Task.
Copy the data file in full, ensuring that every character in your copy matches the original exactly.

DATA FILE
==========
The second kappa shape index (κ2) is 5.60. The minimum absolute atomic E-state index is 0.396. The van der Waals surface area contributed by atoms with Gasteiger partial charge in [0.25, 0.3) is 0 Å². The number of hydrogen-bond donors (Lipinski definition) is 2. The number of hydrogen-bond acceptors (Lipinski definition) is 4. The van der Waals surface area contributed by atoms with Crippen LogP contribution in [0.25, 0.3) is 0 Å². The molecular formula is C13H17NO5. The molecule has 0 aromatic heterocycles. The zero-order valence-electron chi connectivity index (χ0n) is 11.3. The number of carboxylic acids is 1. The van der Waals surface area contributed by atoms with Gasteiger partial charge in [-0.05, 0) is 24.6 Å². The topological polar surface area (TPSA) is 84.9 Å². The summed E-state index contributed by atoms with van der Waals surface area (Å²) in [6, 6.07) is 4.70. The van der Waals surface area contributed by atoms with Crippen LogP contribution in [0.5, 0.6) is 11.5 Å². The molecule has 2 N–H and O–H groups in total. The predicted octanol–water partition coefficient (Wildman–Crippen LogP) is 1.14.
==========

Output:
The second kappa shape index (κ2) is 5.60. The minimum absolute atomic E-state index is 0.396. The van der Waals surface area contributed by atoms with Gasteiger partial charge in [0.25, 0.3) is 0 Å². The number of hydrogen-bond donors (Lipinski definition) is 2. The number of hydrogen-bond acceptors (Lipinski definition) is 4. The van der Waals surface area contributed by atoms with Crippen LogP contribution in [0.25, 0.3) is 0 Å². The molecular formula is C13H17NO5. The molecule has 0 aromatic heterocycles. The zero-order valence-electron chi connectivity index (χ0n) is 11.3. The number of carboxylic acids is 1. The van der Waals surface area contributed by atoms with Gasteiger partial charge in [-0.05, 0) is 24.6 Å². The topological polar surface area (TPSA) is 84.9 Å². The summed E-state index contributed by atoms with van der Waals surface area (Å²) in [6, 6.07) is 4.70. The van der Waals surface area contributed by atoms with Crippen LogP contribution in [0.5, 0.6) is 11.5 Å². The molecule has 2 N–H and O–H groups in total. The predicted octanol–water partition coefficient (Wildman–Crippen LogP) is 1.14.